The COVID-19-fueled momentum continues for e-commerce behemoth Amazon, as people continue to rely on its services in the twilight stage of the pandemic. Like Google and Facebook, which reported giant revenue gains this week, Jeff Bezos’ Amazon surpassed all expectations as it reported revenue of $108.5 billion for the first quarter of 2021, an increase of 44% year-over-year, and earnings per share (EPS) of $15.79, surpassing Wall Street estimates of $104.5 billion and earnings per share of $9.54.
Amazon’s shares climbed more than 3% in extended trading on Thursday after the first-quarter earnings were released. It announced record profits of $8.1 billion and an operating margin of 8.2%.
There are few companies that have benefitted in 2020 like Amazon. The company has become the “go-to” place for online shopping during the pandemic, especially with people confined in their homes.
Operating cash flow during Q1 2021 increased by 69% to $67.2 billion, while free cash flow for the same period increased to $26.4 billion. Amazon’s net sales grew by 44%, while the net sales for Amazon Web Services (AWS) grew by 32% to come to $13.5 billion, with $4.1 billion in operating income.
AWS continues to drive Amazon’s profits, being a leader in the cloud infrastructure services market with a share of 32% (surpassing Microsoft (19%) and Google (7%)). While advertising revenue was not given separately, Amazon’s revenue from “Other” sources grew by 77% to come to $6.9 billion.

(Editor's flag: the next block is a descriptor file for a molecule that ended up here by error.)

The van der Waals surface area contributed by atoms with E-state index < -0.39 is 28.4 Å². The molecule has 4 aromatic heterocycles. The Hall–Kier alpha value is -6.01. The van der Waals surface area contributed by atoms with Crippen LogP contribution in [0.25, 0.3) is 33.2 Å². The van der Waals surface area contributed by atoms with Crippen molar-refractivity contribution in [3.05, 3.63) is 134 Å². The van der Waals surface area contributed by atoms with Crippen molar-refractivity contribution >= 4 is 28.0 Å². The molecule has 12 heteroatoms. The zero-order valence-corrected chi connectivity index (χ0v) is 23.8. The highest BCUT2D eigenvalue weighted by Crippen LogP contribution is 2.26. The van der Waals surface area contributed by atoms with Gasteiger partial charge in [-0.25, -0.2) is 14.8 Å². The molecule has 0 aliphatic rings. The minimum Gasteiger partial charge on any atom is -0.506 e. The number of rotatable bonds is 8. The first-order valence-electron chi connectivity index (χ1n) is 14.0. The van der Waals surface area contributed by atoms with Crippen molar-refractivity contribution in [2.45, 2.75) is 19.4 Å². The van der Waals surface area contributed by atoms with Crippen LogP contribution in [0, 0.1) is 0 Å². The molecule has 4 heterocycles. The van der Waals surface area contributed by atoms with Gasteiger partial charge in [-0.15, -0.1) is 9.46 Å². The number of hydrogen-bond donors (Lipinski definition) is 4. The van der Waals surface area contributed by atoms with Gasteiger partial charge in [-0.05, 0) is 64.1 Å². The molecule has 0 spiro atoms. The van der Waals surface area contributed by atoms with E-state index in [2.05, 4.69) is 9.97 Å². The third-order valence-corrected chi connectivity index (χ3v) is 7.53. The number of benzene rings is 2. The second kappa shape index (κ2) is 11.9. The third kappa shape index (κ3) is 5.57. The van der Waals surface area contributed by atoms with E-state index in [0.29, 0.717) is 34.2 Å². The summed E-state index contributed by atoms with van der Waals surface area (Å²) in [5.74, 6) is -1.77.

It is thus, hardly a surprise that Amazon touted massive financial success for the first quarter, along with its investments in worker safety, higher wages for operations workers, and pandemic relief. For the second quarter, it expects to earn revenue through sales between $110 billion and $116 billion, surpassing Wall Street’s projection of $108.6 billion, along with operating income between $4.5 billion and $8 billion. COVID-19-related costs are expected to be $1.5 billion. It clearly expects the COVID-19-fueled momentum to continue. Amazon also confirmed that Prime Day would take place in June and not July due to pandemic-related uncertainty.
Amazon CFO Brian Olsavsky, when asked about Prime Day, said, “In many areas, July is vacation month, so it might be better for customers, sellers, and vendors to experiment with a different time period. We believe that it might be better timing later in [the second quarter], so that’s what we’re testing this year.”
Amazon Prime, the company’s popular streaming services, has been one of the major sectors to witness gain during the pandemic as people turned to re-watching their favorite shows and films as they were confined at home. Amazon CEO Jeff Bezos said that 175 million Amazon Prime members streamed content in 2021, with streaming hours increasing by 71%. Subscription services revenue, which includes Prime memberships, came in at $7.5 billion, an increase of 34%, Bezos said. Amazon now has more than 200 million Prime subscribers.
When it came to revenue from Physical stores (which includes Whole Foods Market and other brick-and-mortar offerings such as Amazon Books), however, sales dropped by 16% to come to $3.9 billion. Amazon’s shipping costs during Q1 2021 came to $17.1 billion, an increase of 57%.